Irene Duyen

Ghazals For War (Two Trios)



"Here we have a chess game between light and shadow."
---Jean Cocteau

Found that ticket. Said I'd die a rich man after scratching
sense into fat cheeks, carving law into trees at City Hall.

Not afraid of fortunes; not afraid of those hook-nosed parades,
waving wet-babies from their shoulders down Main street.

Drove luck to the edge in a wheelbarrow, all the plump-papas
waiting for the crash and the mamas. Drew down from a full house.

On the other hand; said a poor man, laying silver on the counter
for a can of soup and papers, rolling my own. Shaky fingers.

They take pictures from this spot, put them in jars like chutney
so all the future Janets can walk them and pretend they know.



"My mother bids me bind my hair
With bands of rosy hue,"
--Anne Hunter

Blown smoke out a pinched window, brown butts in the bottom
of beer bottles, pitched on the roof when she comes up the stairs.

I'll take her man, truss that chicken up right, take his tongue
between my teeth and make him say "love" five times slow.

The book says runs red into those rooms where women wash.
She says wonderful, ignoring warnings from my whisper girls.

He's got a bullet for me, she says it won't fit my gun and if
it did, there are things to consider; maybe poor blind babies.

Doesn't see the soldiers in my thighs but sees the sword
left in my bed and now, now, now, she will be afraid.



"If you believe the doctors, nothing is wholesome:
if you believe the theologians, nothing is innocent:
if you believe the soldiers, nothing is safe."
--Lord Salisbury

Lung's on the right, stomach's to the left and I'm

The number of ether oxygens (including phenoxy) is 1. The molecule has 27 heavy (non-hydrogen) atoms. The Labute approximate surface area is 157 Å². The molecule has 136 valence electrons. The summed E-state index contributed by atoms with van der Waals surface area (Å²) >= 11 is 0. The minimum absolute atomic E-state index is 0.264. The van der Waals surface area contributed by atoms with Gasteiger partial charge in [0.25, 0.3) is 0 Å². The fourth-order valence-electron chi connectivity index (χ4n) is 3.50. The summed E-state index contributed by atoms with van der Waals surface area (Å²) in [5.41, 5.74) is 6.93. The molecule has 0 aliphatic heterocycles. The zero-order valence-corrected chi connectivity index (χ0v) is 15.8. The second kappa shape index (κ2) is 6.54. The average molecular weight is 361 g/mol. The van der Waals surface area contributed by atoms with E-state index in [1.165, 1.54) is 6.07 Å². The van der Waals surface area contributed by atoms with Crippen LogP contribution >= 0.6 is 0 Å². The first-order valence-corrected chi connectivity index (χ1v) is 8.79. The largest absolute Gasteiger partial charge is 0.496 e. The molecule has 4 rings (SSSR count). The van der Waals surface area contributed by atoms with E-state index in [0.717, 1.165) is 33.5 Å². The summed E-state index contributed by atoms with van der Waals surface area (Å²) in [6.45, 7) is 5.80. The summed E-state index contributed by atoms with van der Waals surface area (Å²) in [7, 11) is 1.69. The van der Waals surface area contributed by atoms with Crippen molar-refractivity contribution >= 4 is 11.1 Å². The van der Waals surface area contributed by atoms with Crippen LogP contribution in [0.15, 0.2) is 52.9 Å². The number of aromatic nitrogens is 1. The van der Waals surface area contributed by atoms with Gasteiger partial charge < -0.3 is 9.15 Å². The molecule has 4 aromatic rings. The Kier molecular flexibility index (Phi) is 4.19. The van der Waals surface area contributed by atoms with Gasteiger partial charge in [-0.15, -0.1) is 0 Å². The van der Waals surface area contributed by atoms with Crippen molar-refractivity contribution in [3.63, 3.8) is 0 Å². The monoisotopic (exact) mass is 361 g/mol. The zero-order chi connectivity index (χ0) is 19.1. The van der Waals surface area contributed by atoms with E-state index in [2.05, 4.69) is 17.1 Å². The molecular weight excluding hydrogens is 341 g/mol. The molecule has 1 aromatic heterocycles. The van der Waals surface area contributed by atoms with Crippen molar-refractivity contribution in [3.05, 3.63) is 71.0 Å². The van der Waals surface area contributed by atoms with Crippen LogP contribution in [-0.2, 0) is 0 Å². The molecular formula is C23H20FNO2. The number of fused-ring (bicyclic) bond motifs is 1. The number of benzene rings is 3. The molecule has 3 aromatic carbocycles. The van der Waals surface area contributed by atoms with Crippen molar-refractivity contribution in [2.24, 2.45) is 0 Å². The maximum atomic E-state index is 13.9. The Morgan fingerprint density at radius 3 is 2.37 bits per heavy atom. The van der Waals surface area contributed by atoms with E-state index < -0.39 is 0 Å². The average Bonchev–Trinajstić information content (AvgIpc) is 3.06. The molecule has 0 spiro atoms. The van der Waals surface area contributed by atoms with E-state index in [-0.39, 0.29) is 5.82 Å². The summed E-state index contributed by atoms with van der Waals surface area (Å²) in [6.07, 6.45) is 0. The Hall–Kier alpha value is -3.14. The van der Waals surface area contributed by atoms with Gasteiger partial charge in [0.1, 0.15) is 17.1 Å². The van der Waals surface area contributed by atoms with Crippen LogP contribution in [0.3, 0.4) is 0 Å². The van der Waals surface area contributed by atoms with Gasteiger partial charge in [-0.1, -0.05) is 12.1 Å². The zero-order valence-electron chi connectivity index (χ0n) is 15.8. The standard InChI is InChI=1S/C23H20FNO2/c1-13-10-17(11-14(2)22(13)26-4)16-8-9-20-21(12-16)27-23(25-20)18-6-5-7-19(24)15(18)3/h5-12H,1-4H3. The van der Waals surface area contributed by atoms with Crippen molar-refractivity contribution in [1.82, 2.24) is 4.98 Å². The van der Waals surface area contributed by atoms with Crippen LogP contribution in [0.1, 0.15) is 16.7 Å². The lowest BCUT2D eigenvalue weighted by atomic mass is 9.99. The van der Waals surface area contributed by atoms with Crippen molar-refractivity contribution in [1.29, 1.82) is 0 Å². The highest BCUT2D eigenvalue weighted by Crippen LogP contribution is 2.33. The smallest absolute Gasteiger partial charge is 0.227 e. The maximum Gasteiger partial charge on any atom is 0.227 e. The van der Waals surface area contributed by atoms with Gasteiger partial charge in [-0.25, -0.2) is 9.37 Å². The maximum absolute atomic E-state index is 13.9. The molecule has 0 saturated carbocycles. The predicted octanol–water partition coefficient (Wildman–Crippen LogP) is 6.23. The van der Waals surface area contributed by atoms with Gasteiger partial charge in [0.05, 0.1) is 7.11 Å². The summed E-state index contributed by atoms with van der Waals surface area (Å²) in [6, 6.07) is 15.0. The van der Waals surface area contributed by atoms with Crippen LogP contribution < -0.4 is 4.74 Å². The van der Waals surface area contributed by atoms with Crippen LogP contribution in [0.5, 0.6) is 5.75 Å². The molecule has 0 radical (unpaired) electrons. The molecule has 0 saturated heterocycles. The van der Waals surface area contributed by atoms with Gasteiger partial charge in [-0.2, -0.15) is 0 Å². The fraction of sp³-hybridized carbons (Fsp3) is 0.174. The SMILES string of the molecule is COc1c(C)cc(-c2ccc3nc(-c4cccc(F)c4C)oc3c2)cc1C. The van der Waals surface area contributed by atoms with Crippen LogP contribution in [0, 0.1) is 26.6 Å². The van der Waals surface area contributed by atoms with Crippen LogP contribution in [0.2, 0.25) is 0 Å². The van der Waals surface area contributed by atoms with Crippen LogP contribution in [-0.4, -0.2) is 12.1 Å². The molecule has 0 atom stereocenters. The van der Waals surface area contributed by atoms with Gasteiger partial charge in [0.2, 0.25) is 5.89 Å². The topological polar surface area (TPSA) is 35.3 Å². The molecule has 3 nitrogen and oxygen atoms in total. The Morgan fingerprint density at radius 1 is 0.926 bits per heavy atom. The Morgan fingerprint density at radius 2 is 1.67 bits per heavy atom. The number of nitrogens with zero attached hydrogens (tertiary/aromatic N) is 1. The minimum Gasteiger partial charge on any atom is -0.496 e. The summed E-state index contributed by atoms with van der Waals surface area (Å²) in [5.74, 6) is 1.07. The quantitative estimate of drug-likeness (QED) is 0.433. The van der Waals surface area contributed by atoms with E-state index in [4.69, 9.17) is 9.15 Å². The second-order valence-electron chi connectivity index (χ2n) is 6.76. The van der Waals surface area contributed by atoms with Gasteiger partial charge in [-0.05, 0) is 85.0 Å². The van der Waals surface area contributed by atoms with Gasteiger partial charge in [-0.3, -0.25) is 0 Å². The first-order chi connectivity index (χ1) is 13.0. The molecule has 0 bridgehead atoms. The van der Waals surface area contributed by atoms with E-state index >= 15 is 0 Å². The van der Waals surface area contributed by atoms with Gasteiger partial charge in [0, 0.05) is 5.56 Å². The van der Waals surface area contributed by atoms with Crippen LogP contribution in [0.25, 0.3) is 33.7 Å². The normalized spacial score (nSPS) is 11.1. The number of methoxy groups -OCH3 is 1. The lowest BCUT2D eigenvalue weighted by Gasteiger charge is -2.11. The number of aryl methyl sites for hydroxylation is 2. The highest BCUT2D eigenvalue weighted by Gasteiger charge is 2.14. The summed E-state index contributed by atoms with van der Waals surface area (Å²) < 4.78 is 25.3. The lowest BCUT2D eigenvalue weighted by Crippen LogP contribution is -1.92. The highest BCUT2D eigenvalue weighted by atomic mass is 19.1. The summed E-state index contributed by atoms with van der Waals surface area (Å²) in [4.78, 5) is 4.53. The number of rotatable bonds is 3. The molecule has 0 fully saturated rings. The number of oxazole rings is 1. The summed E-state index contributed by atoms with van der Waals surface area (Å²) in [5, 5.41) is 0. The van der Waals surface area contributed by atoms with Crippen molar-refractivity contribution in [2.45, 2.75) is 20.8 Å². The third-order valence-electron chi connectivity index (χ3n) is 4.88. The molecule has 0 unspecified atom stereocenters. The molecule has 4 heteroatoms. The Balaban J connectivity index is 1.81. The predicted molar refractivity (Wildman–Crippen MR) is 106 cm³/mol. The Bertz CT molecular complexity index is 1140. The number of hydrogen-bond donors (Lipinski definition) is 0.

in the wrong seat outside #205. Brain's in #206.

You'd think, with all the letters, they'd smell a slip
in "That doesn't hurt." and replace their coats with red.

Make them warriors, take those sheep, give them shields.
Give the bills to your second and slap those white cells.

Wear that hat like a lion's head and if they ask, tell them
if you want to, or tell them it's a new feline fashion.

Find the corner of that circle, pull each loose thread,
glide a slide above the light, but remember its name.



They'll teach those ears to hear backwards, sirens; bells
in church, screaming giggles with a knife next door.

There's Truth on tv, sitting next to Johnny, the frills
don't do her justice; the men in microphones do.

Took a fib to the cleaners to have the hem taken down,
longer's in fashion but the young girls still go bare.

Pity those men without reds and greens, forever unmatched
socks, Jackson and Wallace with accents and bad ties.

Flipped a fish in the pan, bones in the throat but tasty.
Didn't yell much but I saw it coming, right down the middle.



Un-child; I have blue, if the string says boy, ready
to count toes. Waiting on the edge of the letter.

The unfolded answer--No. Un-cribs in primary colors,
commercials with their baby-soft butts and brass shoes.

The policies, a dollar a day with gerber-baby bonuses,
guarantees of gassy smiles for the first six months.

Scenery; no chubby knees, ponies or high-school ankles
in this movie, no one to hold the camera crooked.

No need for colored eggs, rabbits or shiny presents.
"Please" like the hiss of an un-done prayer in old ears.



Betting it all on #8, might buy a wife if it's true what
gold gets. Even unshaven, he has that paperback look.

Kissing the metal rail, watching them pull like a wasp
on fly paper, maybe #3 with her long, snort-shake head.

Only been 6 and a half furlongs, got a mile-wide chest
and a mile and a quarter look in her eyes and her jeans.

But he's running lazy man's odds under her sweater, still
fighting to the gate, a virgin to those swing-doors.

White star means spirit, a stripe is plain mean, watch
those hooves, she's a mudder for sure and eats the rain.

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